1223 The week before Rosh HaShanah I was taking the Food Stamp Challenge, a program sponsored by many Jewish organizations, including the congregational and rabbinic arms of the Conservative Movement and the Jewish Council for Public Affairs.  The Challenge’s purpose is to raise awareness about the growing problem of hunger and food insecurity, the lack of adequate nutrition for a person to live an active, healthy lifestyle.

The rules of the Challenge are fairly simple. I agreed to live on the average weekly allotment for an individual on the Supplemental Nutrition Assistance Program, known as SNAP and formerly known as Food Stamps. That allotment is $31.50 for the week or $4.50 per day.  By adhering to these rules, Challenge participants are forced to truly experience what it is like to be poor and hungry.
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How-To Celebrate the High Holidays (5773/2012) in Tidewater

Thu, 08/30/2012 - 2:27pm

Posted in: Shalom Tidewater

The How-To Live Jewishly in Tidewater blog will feature posts throughout the year with information about Jewish life in Tidewater. Articles will discuss topics such as how-to celebrate the holidays in Tidewater, how-to keep kosher in Tidewater, how-to give back in Tidewater, and more! Feel free to contact Rebecca Bickford, Community Concierge, if there is something specific that you would like more information on.

968 The High Holidays are a whirlwind of culture, spiritual revival, and community. Preparations begin more than a week ahead of time to ensure that enough food is prepared and enough beds are made. Family and friends travel, sometimes great distances, to reunite with one another for this most holy of times. We congregate as a People, led by our Rabbis, Cantors, and religious leaders, to reconcile ourselves with G-d, rejuvenate our souls, and rekindle our faith. We rise early before the sun to begin our Fast – we suffer through hunger pains as a reminder of our past transgressions. We suffer so that we may not only cleanse ourselves, but to repent for those transgressions with the promise of “never again.” We do this together, as a People, because on this Holiest of days, we must band together under His guidance, support one another, and nurture the delicate future of our children.

Now, dim the lights, sound the shofar, and ask… how can you celebrate the High Holidays in Tidewater?
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A mother reflects on her daughter’s naming ceremony

Mon, 07/30/2012 - 8:16am

1177 When I was in my first year of graduate school, Jonathan Z. Smith, the eminent historian of religions, was invited to give a guest lecture to one of my first year MA classes at the Divinity School of the University of Chicago. J.Z. Smith makes quite an impression, with a wild beard and wilder hair. He walks with a cane and fills the room with his presence.  He was in my classroom that day to lecture about the importance of place in ritual. The blurb from his book To Take Place (which I read that year) says "Smith stresses the importance of place--in particular, constructed ritual environments--to a proper understanding of the ways in which 'empty' actions become rituals."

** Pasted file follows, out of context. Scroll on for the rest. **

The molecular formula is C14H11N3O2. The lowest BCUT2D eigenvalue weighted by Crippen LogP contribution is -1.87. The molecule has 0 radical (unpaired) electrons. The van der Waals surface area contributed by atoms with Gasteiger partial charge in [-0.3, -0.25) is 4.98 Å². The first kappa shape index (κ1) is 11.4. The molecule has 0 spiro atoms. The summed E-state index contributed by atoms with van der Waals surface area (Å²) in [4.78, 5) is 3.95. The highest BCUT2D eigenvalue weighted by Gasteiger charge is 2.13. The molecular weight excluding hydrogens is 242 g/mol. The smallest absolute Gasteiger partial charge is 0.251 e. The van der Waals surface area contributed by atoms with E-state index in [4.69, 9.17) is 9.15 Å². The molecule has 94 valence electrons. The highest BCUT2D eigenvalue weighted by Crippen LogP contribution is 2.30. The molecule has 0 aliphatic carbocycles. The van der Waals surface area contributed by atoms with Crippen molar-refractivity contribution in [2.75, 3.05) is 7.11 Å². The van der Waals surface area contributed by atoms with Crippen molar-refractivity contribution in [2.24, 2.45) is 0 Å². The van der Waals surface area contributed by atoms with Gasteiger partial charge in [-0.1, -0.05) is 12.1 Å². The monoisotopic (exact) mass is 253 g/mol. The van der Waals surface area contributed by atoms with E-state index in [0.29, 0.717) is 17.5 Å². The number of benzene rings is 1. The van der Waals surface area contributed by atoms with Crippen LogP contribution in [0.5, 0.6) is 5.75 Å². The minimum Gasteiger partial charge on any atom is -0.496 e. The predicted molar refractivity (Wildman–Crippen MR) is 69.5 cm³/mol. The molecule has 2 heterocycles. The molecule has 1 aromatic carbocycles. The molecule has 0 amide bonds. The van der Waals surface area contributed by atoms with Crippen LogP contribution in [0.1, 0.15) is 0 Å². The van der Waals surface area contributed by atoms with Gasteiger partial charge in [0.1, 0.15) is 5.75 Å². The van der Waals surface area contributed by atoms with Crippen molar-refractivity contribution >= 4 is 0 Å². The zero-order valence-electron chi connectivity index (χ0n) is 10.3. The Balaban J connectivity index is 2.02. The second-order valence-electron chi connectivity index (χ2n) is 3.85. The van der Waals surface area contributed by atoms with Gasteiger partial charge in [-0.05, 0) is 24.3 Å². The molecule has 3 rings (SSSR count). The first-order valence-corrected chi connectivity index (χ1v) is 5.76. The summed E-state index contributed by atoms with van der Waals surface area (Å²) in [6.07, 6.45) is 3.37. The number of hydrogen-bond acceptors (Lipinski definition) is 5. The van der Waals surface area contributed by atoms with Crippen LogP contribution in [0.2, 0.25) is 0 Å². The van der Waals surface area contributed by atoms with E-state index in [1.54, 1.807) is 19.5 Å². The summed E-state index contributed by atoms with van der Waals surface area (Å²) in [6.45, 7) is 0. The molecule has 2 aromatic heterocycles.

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Generosity is not scored or rated. Generosity is witnessed.

Fri, 06/22/2012 - 9:55am

“Klal Yisrael. We are one people, responsible for one another”.
Generosity is not measured by how much we give. Generosity is not scored or rated.
Generosity is witnessed. Generosity is felt, it is seen.

1070 I have a photo of Anne Frank taped to the walls in my cubicle here in the offices of the United Jewish Federation of Tidewater. Her innocent face smiles down at me, critiquing my work, smirking at my bad jokes, and reminding me why I chose to work in the Jewish communal world. Under her photo, I have typed a quote she is attributed to saying. The quote reads “No one has ever become poor by giving.” I think about the diary she left behind in that small, cramped Amsterdam attic so many years ago. I think about the story she told – every day chronicled in her neat and careful script. The details of the sounds she heard, the boredom she experienced, and the endless gratefulness she expressed toward her hosts. As I think of her life, the last remaining months of what she called ‘freedom’, I am humbled. She, along with her parents, her sister, a family whom they were very close with, and eventually, a sour old man, lived together in that attic; sharing space, sharing food, sharing education and conversation. They lived in a tiny space barely suitable for one single person and yet, they lived.